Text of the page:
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Less Is More: Postoperative Radiation May Be Avoided in Older Women With Estrogen Receptor–Rich Tumors

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Key Points

  • Postoperative radiation is the standard of care for all patients who undergo breast-conserving surgery and endocrine therapy.
  • The PRIME II study has found that whole-breast radiation therapy may be avoided in some older women with hormone receptor-positive tumors following surgery and neoadjuvant hormone therapy.
  • For patients with low levels of estrogen receptor expression, radiation should remain standard of care.

Among older women with hormone receptor–positive breast cancer, it is reasonable to omit whole-breast radiation therapy after breast-conserving surgery and neoadjuvant hormone therapy if the patient’s tumors have high levels of estrogen receptor expression, but radiation should remain standard of care for those with low levels of estrogen receptor expression. These findings of the PRIME II study were reported at the 2013 San Antonio Breast Cancer Symposium (Abstract S2-01).

“Postoperative radiation is the standard of care for all patients who undergo breast-conserving surgery and endocrine therapy, irrespective of risk factors and age. This study is very likely to change practice in the United Kingdom. Older patients find radiation therapy burdensome, and some may have to travel long distances to get it,” said Ian Kunkler, MD, Edinburgh Cancer Research Center, University of Edinburgh, Scotland.

“The study is also likely to change practice in the United States,” agreed press conference moderator Kent Osborne, MD, Director of the Dan L. Duncan Cancer Center and the Lester and Sue Smith Breast Center at Baylor College of Medicine, Houston.

PRIME II Trial

The multicenter study was conducted at 98 sites across six countries and had a median follow-up of 5 years. The trial included 1,356 patients aged 65 and older with histologically confirmed grade 1 and 2 cancer (tumor size up to 3 cm) who were randomly assigned to whole-breast radiation therapy or no whole-breast radiation therapy following breast-conserving surgery and neoadjuvant endocrine therapy.

The 5-year actuarial local recurrence rate was 4.1% in those who did not receive whole-breast radiation therapy vs 1.3% in those who did. An unplanned analysis of estrogen receptor status revealed that whole-breast radiation therapy was most effective in women with tumors that had low levels of estrogen receptor expression. Among those with high levels of estrogen receptor expression, local recurrence rate was 3.2% in the no whole-breast radiation therapy group vs 0.8% in those who received whole-breast radiation therapy (P = .0003), whereas in the low estrogen receptor group, local recurrence rates were 11.1% vs 0%, respectively (P = .015).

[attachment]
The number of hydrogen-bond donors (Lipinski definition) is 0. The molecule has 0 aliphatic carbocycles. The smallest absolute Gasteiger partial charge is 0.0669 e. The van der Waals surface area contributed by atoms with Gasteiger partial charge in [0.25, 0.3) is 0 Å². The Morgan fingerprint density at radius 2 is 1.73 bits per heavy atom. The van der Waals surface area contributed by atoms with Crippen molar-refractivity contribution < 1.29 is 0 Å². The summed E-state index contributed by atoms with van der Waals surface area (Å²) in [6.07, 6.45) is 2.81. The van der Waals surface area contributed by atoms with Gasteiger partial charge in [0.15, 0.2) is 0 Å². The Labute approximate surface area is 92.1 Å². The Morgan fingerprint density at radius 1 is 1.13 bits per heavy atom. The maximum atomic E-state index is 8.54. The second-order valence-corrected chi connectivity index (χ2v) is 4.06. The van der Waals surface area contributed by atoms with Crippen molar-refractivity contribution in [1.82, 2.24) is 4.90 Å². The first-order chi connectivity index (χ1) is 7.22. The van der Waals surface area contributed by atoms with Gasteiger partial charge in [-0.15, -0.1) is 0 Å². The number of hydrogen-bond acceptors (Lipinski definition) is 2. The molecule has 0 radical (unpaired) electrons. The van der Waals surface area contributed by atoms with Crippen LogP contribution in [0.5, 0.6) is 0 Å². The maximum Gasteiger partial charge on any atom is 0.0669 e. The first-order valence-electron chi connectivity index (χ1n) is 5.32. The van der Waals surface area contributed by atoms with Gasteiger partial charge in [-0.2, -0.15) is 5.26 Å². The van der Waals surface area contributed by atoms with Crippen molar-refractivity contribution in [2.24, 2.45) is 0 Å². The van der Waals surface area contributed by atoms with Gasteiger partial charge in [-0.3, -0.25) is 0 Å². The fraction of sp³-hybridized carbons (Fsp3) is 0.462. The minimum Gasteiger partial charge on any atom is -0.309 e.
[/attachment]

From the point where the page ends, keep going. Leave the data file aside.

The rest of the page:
A multivariate analysis showed that not receiving radiotherapy and low estrogen receptor expression were significant predictors of recurrence (P = .001, and P = .02, respectively).

Overall survival was not significantly different between those who did not receive whole-breast radiation therapy (93.8%) and those who did (94.2%). Dr. Kunkel said that 73% of the deaths that occurred were not related to breast cancer.

Compliance Issues to Be Addressed

During the question-and-answer session after the presentation, Steven Vogl, MD, a medical oncologist in the Bronx, New York, said that compliance with hormone therapy is important, and there was no way to know whether patients were actually taking their hormone therapy from the data presented. Dr. Kunkler said those data were not yet analyzed but would be included in the journal publication of the study.

This study was funded by the Chief Scientist’s Office for Scotland. Dr. Kunkler declared no potential conflicts of interest.

 

The content in this post has not been reviewed by the American Society of Clinical Oncology, Inc. (ASCO®) and does not necessarily reflect the ideas and opinions of ASCO®.


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